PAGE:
The postseason playoffs notwithstanding, this has been a terrible month for baseball with the loss of three Hall of Famers – Tom Seaver, Lou Brock and Bob Gibson.
They were three of a kind, dominant performers, Seaver with 311 victories, Brock with 3,023 hits and Gibson with a cluster of impossible to match statistics.
Seaver and Brock had brilliant seasons. Nobody had a season like Gibson did in 1968. He was so good that year that it forced baseball to alter the landscape in an attempt to even the playing field. Lowering the mound from 15 inches to 10 hardly interfered with Bob Gibson’s excellence.
He was the Most Valuable Player and Cy Young Award winner in 1968 when he won 22 games and posted an earned run average of 1.12, the fourth lowest in major league history and the lowest since baseball emerged from the deadball era in 1920.
The remarkable part of Gibson’s 1968 season was that he somehow lost nine games in a year when he struck out 268 batters and threw 13 shutouts. He had 28 complete games that year and 28 more the next season when he responded to the lower mound by winning 20 more games and striking out 269. The year after that, he won 23 games.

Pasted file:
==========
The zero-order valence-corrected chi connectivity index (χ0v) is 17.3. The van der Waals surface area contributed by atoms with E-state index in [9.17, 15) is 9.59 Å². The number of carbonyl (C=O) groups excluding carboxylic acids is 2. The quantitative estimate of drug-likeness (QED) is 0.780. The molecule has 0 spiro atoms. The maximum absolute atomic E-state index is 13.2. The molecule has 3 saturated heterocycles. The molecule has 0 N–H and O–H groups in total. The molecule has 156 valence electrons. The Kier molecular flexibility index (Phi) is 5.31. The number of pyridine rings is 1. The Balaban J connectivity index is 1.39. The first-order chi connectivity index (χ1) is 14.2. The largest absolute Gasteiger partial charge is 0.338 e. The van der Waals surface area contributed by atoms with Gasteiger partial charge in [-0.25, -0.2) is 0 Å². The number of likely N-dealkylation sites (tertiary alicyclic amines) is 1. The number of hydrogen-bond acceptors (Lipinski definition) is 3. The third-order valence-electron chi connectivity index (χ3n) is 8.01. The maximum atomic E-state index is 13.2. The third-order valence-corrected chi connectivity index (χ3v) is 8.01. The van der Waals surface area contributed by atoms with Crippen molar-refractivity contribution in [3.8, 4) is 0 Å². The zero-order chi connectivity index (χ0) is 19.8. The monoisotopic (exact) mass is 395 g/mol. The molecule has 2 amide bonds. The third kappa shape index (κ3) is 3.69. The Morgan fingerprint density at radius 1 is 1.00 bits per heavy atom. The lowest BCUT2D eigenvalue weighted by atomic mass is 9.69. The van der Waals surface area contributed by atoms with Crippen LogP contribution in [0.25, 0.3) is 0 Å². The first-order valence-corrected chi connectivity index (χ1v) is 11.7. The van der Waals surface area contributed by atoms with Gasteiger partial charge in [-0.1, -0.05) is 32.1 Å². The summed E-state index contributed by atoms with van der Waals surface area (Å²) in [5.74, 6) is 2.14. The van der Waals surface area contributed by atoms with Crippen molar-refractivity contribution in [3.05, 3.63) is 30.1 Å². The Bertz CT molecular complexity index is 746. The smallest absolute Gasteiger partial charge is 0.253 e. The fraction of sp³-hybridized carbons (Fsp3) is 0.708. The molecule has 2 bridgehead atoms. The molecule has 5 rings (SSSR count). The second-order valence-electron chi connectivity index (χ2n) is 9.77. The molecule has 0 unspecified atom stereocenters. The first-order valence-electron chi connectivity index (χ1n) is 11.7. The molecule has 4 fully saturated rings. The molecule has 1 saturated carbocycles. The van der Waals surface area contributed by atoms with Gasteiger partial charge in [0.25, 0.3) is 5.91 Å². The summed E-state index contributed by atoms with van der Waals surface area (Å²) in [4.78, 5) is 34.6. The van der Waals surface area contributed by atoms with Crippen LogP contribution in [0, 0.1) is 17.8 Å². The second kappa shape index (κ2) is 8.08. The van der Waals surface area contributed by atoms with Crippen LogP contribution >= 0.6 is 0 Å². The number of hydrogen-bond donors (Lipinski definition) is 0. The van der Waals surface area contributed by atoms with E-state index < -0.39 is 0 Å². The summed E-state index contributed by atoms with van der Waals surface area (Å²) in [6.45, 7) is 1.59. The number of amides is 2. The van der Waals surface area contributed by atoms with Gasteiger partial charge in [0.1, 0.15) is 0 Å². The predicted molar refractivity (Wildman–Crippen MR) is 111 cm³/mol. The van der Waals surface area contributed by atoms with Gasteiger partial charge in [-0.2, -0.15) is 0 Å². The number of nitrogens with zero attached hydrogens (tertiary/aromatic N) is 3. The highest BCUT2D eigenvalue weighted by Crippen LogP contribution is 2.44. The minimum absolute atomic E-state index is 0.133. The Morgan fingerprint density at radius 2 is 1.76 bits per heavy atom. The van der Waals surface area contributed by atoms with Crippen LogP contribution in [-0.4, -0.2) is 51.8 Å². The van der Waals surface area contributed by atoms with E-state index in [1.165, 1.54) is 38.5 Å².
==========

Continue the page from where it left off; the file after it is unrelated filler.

Gibson’s resume was astounding. He was a five-time 20-game winner and struck out 3,117 batters in 17 seasons. There were 56 career shutouts, a no-hitter against Pittsburgh and a remarkable 255 complete games.
That last number may have had something to do with Gibson’s demeanor on the mound. He did not like visitors to his place of business, certainly not visitors intending to remove him from the game.
There is an oft-told anecdote about Gibson and his longtime catcher, Tim McCarver. Gibby was struggling one day and in a tight spot when McCarver decided to visit the mound. When the catcher arrived, Gibson growled at him. “What are you doing out here,’’ he said. “The only thing you know about pitching is you can’t hit it.’’
And that was the end of that catcher’s visit.
Gibson pitched in three World Series, winning seven straight games. One of the wins came in the Series opener in 1968 against Detroit when he struck out a record 17 batters. That was the year after he missed two months of the season when a line drive hit by Roberto Clemente broke his leg. He was back in time for the World Series where he beat Boston three times, including Game 7 and won the Series MVP award.
In 1964, he also won the Series seventh game, pitching on two days rest after a 10-inning complete game against the New York Yankees. He was clearly tiring in the ninth inning when he surrendered a pair of home runs to Clete Boyer and Phil Linz. But he hung on for the victory. Had manager Johnny Keane considered relieving him? No way.
“I had a commitment to his heart,’’ Keane explained.
Photo: Jimmy Simmons/Icon Sportswire